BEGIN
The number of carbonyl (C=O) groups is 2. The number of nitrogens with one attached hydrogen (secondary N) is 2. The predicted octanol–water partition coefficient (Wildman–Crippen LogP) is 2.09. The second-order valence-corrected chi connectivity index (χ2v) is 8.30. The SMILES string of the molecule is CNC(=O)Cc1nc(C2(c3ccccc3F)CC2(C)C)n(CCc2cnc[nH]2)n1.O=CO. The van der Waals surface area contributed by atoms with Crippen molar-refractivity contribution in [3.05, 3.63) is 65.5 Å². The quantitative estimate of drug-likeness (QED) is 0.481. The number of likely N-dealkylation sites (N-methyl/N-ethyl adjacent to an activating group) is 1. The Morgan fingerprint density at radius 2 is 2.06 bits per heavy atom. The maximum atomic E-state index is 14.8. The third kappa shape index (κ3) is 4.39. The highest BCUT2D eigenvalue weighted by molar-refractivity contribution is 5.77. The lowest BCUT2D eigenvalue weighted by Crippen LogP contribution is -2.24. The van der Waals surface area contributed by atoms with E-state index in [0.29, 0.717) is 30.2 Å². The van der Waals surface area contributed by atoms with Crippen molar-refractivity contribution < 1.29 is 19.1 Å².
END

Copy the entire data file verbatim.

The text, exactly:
The number of carbonyl (C=O) groups is 2. The number of nitrogens with one attached hydrogen (secondary N) is 2. The predicted octanol–water partition coefficient (Wildman–Crippen LogP) is 2.09. The second-order valence-corrected chi connectivity index (χ2v) is 8.30. The SMILES string of the molecule is CNC(=O)Cc1nc(C2(c3ccccc3F)CC2(C)C)n(CCc2cnc[nH]2)n1.O=CO. The van der Waals surface area contributed by atoms with Crippen molar-refractivity contribution in [3.05, 3.63) is 65.5 Å². The quantitative estimate of drug-likeness (QED) is 0.481. The number of likely N-dealkylation sites (N-methyl/N-ethyl adjacent to an activating group) is 1. The Morgan fingerprint density at radius 2 is 2.06 bits per heavy atom. The maximum atomic E-state index is 14.8. The third kappa shape index (κ3) is 4.39. The highest BCUT2D eigenvalue weighted by molar-refractivity contribution is 5.77. The lowest BCUT2D eigenvalue weighted by Crippen LogP contribution is -2.24. The van der Waals surface area contributed by atoms with E-state index in [0.29, 0.717) is 30.2 Å². The van der Waals surface area contributed by atoms with Crippen molar-refractivity contribution < 1.29 is 19.1 Å².